The United States was built on a foundation that has defined our identity. That foundation expresses itself in our Constitution – most specifically individual liberty. The structural design of our union was carefully planned to decentralize power. The States’ powers are intended to be the decentralization of Federal powers so that the people’s interests are more evenly represented across the nation at the State levels, and provide representation in closer proximity to the people. By the same structural design, individual rights are the decentralization of social special-interest power. Our Constitution recognizes rights as being owned by the individual, not as group divisions of interests. If individual rights are clearly outlined and fully protected, it will be the foundation for protecting ALL American citizens. Not only is doing so fundamental to our liberty, but also recognizes the Individual as the fullest expression of respect toward humanity.CONTINUE READING

    Tune Out Nationally and Unite Locally

    Chances are you’ve seen or heard calls for the need to unite America again. With the political and faction divisions at the national level, there is an increase in violent and divisive events happening in the United States. However, the assumption the solution must come at the national level is misguided. Yes, the goal is to stop the wedge that’s driving through our country but the means to achieve that requires focusing at the local level.CONTINUE READING

    The Folkway Chasm

    Throughout all of history, mankind has encountered pivotal epochs which have defined generations not simply by the breakdown of age groups, but instead by the drastic events and changes that shifted the overall culture of a society. In today’s world we understand our generations as X,Y, and Z – a.k.a. “Millennials.” Unfortunately this simple method of dividing generations, by ranges of birth years, doesn’t give us a very in-depth understanding of the fundamental changes and differences that we witness from generation to generation.CONTINUE READING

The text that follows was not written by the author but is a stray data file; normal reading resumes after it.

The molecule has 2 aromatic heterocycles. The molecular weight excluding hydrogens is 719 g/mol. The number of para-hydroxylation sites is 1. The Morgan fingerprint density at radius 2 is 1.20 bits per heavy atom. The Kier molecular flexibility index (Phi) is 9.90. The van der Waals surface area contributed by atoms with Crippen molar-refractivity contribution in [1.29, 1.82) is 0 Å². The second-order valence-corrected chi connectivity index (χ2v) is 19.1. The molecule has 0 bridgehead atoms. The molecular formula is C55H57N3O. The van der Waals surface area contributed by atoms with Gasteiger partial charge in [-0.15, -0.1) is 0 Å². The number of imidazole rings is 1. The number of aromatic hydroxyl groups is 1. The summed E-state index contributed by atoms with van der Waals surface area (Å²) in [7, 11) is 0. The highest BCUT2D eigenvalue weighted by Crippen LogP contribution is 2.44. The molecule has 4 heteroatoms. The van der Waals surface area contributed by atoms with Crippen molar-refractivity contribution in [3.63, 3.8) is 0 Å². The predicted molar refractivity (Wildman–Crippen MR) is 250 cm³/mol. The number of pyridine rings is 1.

Etiquette – It’s Personal

    We’ve all encountered uncomfortable moments and been in places where we don’t quite know the social expectations of us and acceptable behavior. There are old formal traditions of manners and unspoken rules floating around in society as well as new more casual views on etiquette. This diverse mix of generational viewpoints and upbringings only manages to blur the lines of these social rules and adds confusion. The problem isn’t so much that we don’t all know the “rules,” it’s that we’ve forgotten the core meaning, purpose, and value of etiquette. As a society we see it as just a behavioral expectation being placed on us, but we have forgotten the purpose it ultimately serves.CONTINUE READING

    The Two Societal Frames

    In previous articles I have described and explained why community begins first with the individual. When individuals are empowered it will enable them to get involved and contribute through voluntary action as well as find a personal sense of belonging. Empowering individuals doesn’t favor a faction, bias, or collective interest of one group over another. It doesn’t group people and pick one side over the other. It benefits the greatest number of people in a society because we are all individuals. If we are to repair the divisions in our nation it must begin with heralding the individual above factions and extending basic respect toward one another. This can only happen at the individual level, and it begins with personal choice.

    I would like to invite you to perceive society through two very different frames:

    1. The Collectivist Frame.

    2. The Individualist Frame.


    Iconoclasts in Society